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Difference between revisions of "Bai Juyi"

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(Created page with "*''Born: 772'' *''Died: 846'' *''Other Names'': 楽天 ''(C: Letian / J: Rakuten)'' *''Chinese / Japanese'': 白居易 ''(Bai Juyi, Bo Juyi / Haku Kyoi)'' Bai Juyi, a...")
 
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*''Chinese / Japanese'': 白居易 ''(Bai Juyi, Bo Juyi / Haku Kyoi)''
 
*''Chinese / Japanese'': 白居易 ''(Bai Juyi, Bo Juyi / Haku Kyoi)''
  
Bai Juyi, along with [[Du Fu]], [[Li Bai]], and [[Wang Wei]], is considered one of the greatest Chinese poets in history.
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Bai Juyi, along with [[Du Fu]], [[Li Bai]], and [[Wang Wei]], is considered one of the greatest Chinese poets in history. He is perhaps best known for authoring the "[[Song of Everlasting Sorrow]]" (C: ''Changhen ge'', J: ''Chôgonka''), a lengthy poem which tells the story of Imperial concubine [[Yang Guifei]].
  
 
He was originally from Taiyuan in [[Shanxi province]], and later led a successful career as a scholar-bureaucrat at the Imperial Court.
 
He was originally from Taiyuan in [[Shanxi province]], and later led a successful career as a scholar-bureaucrat at the Imperial Court.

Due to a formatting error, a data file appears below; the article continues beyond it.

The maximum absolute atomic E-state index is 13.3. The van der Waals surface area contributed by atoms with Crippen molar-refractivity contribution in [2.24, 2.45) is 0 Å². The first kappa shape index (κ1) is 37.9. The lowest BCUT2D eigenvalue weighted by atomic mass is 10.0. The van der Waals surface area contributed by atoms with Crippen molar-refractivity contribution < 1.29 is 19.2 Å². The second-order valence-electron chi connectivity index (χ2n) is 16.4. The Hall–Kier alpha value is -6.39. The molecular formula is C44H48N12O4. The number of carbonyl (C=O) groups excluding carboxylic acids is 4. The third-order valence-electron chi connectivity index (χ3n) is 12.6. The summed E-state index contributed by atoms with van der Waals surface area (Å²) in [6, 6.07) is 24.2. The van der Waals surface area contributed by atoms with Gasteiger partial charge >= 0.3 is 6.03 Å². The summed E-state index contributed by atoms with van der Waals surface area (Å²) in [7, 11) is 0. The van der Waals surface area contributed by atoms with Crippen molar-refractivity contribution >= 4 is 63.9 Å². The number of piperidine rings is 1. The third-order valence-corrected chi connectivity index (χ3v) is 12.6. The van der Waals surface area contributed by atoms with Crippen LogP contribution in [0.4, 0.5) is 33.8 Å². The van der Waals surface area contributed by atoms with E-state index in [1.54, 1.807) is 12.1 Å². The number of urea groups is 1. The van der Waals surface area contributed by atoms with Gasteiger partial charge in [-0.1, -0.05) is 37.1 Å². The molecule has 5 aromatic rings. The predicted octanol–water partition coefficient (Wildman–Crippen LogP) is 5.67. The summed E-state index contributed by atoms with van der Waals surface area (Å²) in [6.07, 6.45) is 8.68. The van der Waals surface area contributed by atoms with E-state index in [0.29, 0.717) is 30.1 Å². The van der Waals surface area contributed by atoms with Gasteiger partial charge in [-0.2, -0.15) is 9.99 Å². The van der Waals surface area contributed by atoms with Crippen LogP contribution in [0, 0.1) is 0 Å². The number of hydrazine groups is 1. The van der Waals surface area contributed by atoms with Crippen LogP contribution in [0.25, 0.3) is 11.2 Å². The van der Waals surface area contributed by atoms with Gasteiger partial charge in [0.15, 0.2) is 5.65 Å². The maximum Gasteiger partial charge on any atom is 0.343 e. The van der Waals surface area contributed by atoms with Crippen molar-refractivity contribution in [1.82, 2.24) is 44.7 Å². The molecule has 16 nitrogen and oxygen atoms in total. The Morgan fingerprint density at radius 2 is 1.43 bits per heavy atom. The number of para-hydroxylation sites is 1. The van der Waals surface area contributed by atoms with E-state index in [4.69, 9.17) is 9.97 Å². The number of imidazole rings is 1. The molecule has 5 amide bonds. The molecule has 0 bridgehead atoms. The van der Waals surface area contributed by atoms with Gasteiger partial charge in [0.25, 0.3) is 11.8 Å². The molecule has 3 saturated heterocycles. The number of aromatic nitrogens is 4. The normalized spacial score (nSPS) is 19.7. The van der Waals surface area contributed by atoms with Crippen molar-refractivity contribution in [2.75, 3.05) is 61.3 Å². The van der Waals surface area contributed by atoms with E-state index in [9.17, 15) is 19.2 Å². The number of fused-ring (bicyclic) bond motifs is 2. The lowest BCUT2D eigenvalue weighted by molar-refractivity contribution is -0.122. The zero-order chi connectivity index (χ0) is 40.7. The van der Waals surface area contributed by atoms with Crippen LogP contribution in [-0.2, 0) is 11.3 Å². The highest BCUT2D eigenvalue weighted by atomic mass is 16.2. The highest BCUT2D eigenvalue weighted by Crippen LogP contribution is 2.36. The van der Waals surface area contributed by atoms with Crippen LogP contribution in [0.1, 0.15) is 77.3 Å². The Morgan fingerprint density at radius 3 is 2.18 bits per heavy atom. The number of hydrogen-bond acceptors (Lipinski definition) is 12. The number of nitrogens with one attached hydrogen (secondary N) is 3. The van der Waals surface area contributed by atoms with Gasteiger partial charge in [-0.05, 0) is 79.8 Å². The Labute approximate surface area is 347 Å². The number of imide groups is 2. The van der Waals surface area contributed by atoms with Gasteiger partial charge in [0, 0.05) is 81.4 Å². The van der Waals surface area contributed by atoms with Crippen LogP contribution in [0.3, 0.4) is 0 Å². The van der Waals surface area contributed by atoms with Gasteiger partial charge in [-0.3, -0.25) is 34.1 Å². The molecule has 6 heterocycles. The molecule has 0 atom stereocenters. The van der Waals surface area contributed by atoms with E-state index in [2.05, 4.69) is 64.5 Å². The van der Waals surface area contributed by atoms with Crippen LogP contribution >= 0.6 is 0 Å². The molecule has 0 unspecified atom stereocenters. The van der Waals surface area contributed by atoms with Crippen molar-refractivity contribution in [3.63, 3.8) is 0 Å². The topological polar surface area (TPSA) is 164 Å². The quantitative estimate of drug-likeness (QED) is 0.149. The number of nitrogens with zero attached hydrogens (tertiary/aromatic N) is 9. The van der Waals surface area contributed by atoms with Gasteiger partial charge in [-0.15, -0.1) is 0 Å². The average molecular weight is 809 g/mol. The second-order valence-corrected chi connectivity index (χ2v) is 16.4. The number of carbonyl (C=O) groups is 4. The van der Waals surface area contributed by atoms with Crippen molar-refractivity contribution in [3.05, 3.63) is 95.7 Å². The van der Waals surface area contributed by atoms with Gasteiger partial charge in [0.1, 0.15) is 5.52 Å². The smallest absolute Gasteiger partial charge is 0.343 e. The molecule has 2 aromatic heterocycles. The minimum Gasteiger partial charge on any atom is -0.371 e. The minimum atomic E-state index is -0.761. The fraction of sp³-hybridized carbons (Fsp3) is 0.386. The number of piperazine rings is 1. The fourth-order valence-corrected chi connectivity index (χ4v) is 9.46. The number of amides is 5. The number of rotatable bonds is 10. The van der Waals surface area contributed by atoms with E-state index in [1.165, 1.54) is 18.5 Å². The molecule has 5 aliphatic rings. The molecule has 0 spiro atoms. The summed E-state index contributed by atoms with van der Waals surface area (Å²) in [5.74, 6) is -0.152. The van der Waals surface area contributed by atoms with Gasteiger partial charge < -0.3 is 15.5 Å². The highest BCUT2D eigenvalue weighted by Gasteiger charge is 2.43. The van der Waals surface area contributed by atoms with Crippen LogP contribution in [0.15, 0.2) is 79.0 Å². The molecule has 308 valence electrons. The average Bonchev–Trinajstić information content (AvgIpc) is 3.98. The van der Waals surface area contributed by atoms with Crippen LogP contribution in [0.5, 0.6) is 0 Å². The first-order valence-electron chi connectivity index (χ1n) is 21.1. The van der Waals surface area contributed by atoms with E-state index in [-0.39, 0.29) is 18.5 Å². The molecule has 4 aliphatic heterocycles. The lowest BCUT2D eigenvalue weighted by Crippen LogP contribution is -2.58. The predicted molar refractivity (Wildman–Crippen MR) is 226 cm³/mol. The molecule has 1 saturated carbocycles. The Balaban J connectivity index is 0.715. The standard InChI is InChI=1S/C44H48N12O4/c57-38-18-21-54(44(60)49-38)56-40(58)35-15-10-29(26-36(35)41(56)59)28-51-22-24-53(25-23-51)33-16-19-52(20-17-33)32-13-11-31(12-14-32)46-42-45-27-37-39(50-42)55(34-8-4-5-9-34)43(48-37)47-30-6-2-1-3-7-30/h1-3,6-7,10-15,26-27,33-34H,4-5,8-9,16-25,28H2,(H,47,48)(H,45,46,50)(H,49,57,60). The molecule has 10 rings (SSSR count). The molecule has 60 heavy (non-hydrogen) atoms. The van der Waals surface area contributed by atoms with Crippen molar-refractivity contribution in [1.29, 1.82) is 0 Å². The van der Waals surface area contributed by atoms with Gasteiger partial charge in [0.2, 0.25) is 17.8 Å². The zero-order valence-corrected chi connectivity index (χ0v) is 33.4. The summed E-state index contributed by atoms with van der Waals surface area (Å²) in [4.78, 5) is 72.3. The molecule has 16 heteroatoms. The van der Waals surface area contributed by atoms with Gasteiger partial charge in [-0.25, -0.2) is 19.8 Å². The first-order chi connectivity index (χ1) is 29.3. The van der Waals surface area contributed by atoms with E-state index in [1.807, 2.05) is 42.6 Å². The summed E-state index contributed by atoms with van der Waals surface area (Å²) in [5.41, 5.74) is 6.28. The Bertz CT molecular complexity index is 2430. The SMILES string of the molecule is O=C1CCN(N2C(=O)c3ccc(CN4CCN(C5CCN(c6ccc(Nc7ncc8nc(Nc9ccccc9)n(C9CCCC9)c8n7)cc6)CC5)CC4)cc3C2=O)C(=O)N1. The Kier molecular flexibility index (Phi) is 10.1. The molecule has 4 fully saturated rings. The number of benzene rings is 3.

Revision as of 16:55, 7 April 2013

  • Born: 772
  • Died: 846
  • Other Names: 楽天 (C: Letian / J: Rakuten)
  • Chinese / Japanese: 白居易 (Bai Juyi, Bo Juyi / Haku Kyoi)

Bai Juyi, along with Du Fu, Li Bai, and Wang Wei, is considered one of the greatest Chinese poets in history. He is perhaps best known for authoring the "Song of Everlasting Sorrow" (C: Changhen ge, J: Chôgonka), a lengthy poem which tells the story of Imperial concubine Yang Guifei.

He was originally from Taiyuan in Shanxi province, and later led a successful career as a scholar-bureaucrat at the Imperial Court.

Bai was a staunch defender of Confucianism and critic of Imperial excess and ostentation; his poetry has been described as clear and intelligible, being written in a plain, accessible style.

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